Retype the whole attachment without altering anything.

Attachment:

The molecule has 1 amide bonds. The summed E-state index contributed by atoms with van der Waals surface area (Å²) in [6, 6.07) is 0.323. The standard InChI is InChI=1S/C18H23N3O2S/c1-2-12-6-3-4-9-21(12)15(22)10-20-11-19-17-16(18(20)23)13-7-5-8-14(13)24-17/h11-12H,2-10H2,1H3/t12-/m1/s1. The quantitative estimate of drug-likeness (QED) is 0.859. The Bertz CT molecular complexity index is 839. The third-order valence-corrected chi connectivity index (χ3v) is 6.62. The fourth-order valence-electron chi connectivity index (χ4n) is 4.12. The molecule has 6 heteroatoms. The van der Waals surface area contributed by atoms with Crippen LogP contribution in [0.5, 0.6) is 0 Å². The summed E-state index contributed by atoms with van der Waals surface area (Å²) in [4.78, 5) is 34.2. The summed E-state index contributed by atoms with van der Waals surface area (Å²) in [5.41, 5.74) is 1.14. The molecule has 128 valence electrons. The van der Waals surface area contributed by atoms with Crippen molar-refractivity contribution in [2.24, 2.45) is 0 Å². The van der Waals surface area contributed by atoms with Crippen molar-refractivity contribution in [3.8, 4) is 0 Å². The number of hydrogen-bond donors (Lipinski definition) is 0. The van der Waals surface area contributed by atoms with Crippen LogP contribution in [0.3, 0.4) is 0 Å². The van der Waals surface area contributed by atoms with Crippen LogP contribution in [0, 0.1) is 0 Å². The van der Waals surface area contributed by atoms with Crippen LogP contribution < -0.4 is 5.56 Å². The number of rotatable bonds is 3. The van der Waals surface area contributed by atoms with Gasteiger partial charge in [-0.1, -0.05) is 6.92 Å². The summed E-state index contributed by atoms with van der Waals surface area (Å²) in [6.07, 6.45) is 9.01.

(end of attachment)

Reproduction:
The molecule has 1 amide bonds. The summed E-state index contributed by atoms with van der Waals surface area (Å²) in [6, 6.07) is 0.323. The standard InChI is InChI=1S/C18H23N3O2S/c1-2-12-6-3-4-9-21(12)15(22)10-20-11-19-17-16(18(20)23)13-7-5-8-14(13)24-17/h11-12H,2-10H2,1H3/t12-/m1/s1. The quantitative estimate of drug-likeness (QED) is 0.859. The Bertz CT molecular complexity index is 839. The third-order valence-corrected chi connectivity index (χ3v) is 6.62. The fourth-order valence-electron chi connectivity index (χ4n) is 4.12. The molecule has 6 heteroatoms. The van der Waals surface area contributed by atoms with Crippen LogP contribution in [0.5, 0.6) is 0 Å². The summed E-state index contributed by atoms with van der Waals surface area (Å²) in [4.78, 5) is 34.2. The summed E-state index contributed by atoms with van der Waals surface area (Å²) in [5.41, 5.74) is 1.14. The molecule has 128 valence electrons. The van der Waals surface area contributed by atoms with Crippen molar-refractivity contribution in [2.24, 2.45) is 0 Å². The van der Waals surface area contributed by atoms with Crippen molar-refractivity contribution in [3.8, 4) is 0 Å². The number of hydrogen-bond donors (Lipinski definition) is 0. The van der Waals surface area contributed by atoms with Crippen LogP contribution in [0.3, 0.4) is 0 Å². The van der Waals surface area contributed by atoms with Crippen LogP contribution in [0, 0.1) is 0 Å². The van der Waals surface area contributed by atoms with Crippen LogP contribution < -0.4 is 5.56 Å². The number of rotatable bonds is 3. The van der Waals surface area contributed by atoms with Gasteiger partial charge in [-0.1, -0.05) is 6.92 Å². The summed E-state index contributed by atoms with van der Waals surface area (Å²) in [6.07, 6.45) is 9.01.